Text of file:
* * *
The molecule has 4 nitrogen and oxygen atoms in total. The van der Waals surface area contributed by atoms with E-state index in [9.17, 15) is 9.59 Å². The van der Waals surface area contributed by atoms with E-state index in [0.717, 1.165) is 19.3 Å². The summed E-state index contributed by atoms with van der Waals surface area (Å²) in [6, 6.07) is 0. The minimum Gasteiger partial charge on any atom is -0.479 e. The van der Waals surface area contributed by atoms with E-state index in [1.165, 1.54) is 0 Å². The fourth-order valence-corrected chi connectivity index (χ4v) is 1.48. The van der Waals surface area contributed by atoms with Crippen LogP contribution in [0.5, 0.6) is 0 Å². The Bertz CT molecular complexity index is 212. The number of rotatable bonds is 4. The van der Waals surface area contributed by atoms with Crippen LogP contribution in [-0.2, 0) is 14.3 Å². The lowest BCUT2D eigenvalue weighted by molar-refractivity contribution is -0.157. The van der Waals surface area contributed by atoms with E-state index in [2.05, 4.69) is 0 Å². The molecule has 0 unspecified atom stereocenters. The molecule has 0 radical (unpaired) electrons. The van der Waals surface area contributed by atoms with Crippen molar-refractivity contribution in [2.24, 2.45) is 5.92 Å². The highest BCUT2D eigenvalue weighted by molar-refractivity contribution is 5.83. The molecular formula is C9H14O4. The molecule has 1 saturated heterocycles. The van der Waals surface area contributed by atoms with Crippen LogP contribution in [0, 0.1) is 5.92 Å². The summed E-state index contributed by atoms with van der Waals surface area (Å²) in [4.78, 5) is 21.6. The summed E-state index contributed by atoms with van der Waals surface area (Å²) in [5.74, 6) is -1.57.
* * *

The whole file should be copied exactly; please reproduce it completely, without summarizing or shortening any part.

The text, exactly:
The molecule has 4 nitrogen and oxygen atoms in total. The van der Waals surface area contributed by atoms with E-state index in [9.17, 15) is 9.59 Å². The van der Waals surface area contributed by atoms with E-state index in [0.717, 1.165) is 19.3 Å². The summed E-state index contributed by atoms with van der Waals surface area (Å²) in [6, 6.07) is 0. The minimum Gasteiger partial charge on any atom is -0.479 e. The van der Waals surface area contributed by atoms with E-state index in [1.165, 1.54) is 0 Å². The fourth-order valence-corrected chi connectivity index (χ4v) is 1.48. The van der Waals surface area contributed by atoms with Crippen LogP contribution in [0.5, 0.6) is 0 Å². The Bertz CT molecular complexity index is 212. The number of rotatable bonds is 4. The van der Waals surface area contributed by atoms with Crippen LogP contribution in [-0.2, 0) is 14.3 Å². The lowest BCUT2D eigenvalue weighted by molar-refractivity contribution is -0.157. The van der Waals surface area contributed by atoms with E-state index in [2.05, 4.69) is 0 Å². The molecule has 0 unspecified atom stereocenters. The molecule has 0 radical (unpaired) electrons. The van der Waals surface area contributed by atoms with Crippen molar-refractivity contribution in [2.24, 2.45) is 5.92 Å². The highest BCUT2D eigenvalue weighted by molar-refractivity contribution is 5.83. The molecular formula is C9H14O4. The molecule has 1 saturated heterocycles. The van der Waals surface area contributed by atoms with Crippen LogP contribution in [0, 0.1) is 5.92 Å². The summed E-state index contributed by atoms with van der Waals surface area (Å²) in [4.78, 5) is 21.6. The summed E-state index contributed by atoms with van der Waals surface area (Å²) in [5.74, 6) is -1.57.